In October 2006, the Indian army celebrated a long tradition of militarism in Ladakh by reopening the Zorawar Fort, near Leh, with a sight and sound show for tourists—and, presumably, Ladakhis proud of having been conquered in the 1830s. General Zorawar Singh led an army, called the Dogras, from the city of Jammu over the Himalayas in 1834 and into Ladakh. He quickly defeated the hastily raised Ladakhi army and subjected the defenseless kingdom to military rule. After a couple years of rebellions, the Ladakhis gave up and accepted the fact that they were the subjects of Jammu, then later of Jammu and Kashmir, and since 1947, of India.
The fort that the general erected fell into disrepair, but the Indian army restored it to its former glory and reopened it in 2006 with lots of fanfare, as a tribute to the important role of military forces in the history of Ladakh. The myth makers of Zorawar Singh and his military prowess had to ignore the inconvenient facts—that in 1841 he foolishly decided to attack Tibet, but he found the much higher, and colder, conditions in the Chang Tang section of that country to be overwhelming. He suffered a catastrophic defeat at the hands of a Tibetan army and the glorious general was killed on the battlefield.
But the Indian army holds onto its myths. It is now commemorating Zorawar Singh day every April 13th, in Jammu. The Indian press celebrates the general with a passion. “It was General Zorawar Singh … who with his sword drew the borders in the Himalayas and included Ladakh, Skardu and Baltistan as integral parts of India,” a news article gushed last week. The statement ignores the fact that Baltistan is the name for the northwestern part of Ladakh which is now part of Pakistan.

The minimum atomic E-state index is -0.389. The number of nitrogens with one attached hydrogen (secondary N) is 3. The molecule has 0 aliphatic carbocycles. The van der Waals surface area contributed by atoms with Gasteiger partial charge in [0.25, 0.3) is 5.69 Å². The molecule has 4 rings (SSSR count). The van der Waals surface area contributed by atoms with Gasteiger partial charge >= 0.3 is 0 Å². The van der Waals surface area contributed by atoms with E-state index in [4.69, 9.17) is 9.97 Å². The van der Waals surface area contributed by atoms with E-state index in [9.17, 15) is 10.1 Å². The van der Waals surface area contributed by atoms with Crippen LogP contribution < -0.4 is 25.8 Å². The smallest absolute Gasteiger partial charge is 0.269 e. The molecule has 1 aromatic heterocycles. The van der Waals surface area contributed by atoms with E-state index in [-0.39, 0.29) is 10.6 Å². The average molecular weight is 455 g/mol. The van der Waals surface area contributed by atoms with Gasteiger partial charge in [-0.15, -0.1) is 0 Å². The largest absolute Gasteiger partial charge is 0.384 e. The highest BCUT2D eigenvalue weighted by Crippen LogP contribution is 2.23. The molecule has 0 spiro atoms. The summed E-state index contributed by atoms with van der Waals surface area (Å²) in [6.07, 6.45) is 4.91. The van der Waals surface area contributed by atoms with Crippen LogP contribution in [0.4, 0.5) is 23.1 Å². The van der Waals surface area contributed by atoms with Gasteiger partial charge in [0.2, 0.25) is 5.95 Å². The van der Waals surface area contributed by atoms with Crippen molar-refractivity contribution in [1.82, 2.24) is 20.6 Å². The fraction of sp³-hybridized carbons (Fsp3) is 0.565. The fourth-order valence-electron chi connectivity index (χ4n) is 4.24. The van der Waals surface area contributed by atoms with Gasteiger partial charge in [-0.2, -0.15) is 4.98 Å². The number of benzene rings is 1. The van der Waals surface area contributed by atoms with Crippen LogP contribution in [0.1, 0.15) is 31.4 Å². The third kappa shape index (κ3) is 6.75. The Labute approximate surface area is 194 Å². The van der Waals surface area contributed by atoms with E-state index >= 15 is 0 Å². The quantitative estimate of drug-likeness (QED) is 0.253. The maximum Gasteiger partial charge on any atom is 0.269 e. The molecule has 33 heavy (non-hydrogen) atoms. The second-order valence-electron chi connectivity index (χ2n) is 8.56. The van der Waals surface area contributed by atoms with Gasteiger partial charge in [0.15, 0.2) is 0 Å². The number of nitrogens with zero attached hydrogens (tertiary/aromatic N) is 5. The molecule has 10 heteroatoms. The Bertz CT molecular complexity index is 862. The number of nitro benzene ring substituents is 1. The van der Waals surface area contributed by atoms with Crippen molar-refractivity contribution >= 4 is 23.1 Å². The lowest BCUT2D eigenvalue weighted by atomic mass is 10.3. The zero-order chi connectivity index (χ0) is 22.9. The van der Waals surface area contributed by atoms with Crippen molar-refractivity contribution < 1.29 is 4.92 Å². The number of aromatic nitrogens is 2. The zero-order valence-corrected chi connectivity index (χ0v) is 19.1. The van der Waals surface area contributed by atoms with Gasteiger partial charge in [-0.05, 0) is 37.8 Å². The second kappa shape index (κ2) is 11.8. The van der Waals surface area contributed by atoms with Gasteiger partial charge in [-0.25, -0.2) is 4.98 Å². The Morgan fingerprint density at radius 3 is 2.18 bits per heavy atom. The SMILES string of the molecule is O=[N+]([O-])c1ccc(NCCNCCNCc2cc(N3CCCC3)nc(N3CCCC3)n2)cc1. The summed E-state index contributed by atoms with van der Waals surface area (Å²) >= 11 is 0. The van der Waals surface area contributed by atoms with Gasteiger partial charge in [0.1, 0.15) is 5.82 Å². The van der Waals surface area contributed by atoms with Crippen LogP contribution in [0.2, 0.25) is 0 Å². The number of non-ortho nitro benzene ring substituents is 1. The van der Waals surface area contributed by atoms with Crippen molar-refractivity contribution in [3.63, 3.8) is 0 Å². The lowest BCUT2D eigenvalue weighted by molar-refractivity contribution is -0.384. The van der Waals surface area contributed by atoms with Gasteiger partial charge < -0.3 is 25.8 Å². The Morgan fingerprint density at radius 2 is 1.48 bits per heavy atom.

“The borders of India, which extend beyond the mighty Himalayas, are the imprint of gallantry of the Dogra Army led by their charismatic general, Zorawar Singh.” Units of the Indian army organized the celebration this year as a memorial to the selfless sacrifices and bravery of the general. The leaders of various military organizations laid wreathes at a monument to him. Representatives of an ex-servicemen’s league, organizations of veterans, and civic leaders spoke at the ceremonies.
The grand event “was attended by a large number of army personnel and veterans who flocked from far flung areas to pay homage to this brave son of the country.” The peacefulness that prevails in much of Ladakh, as described by Pirie (2007), is ignored by these purveyors of glorious military history.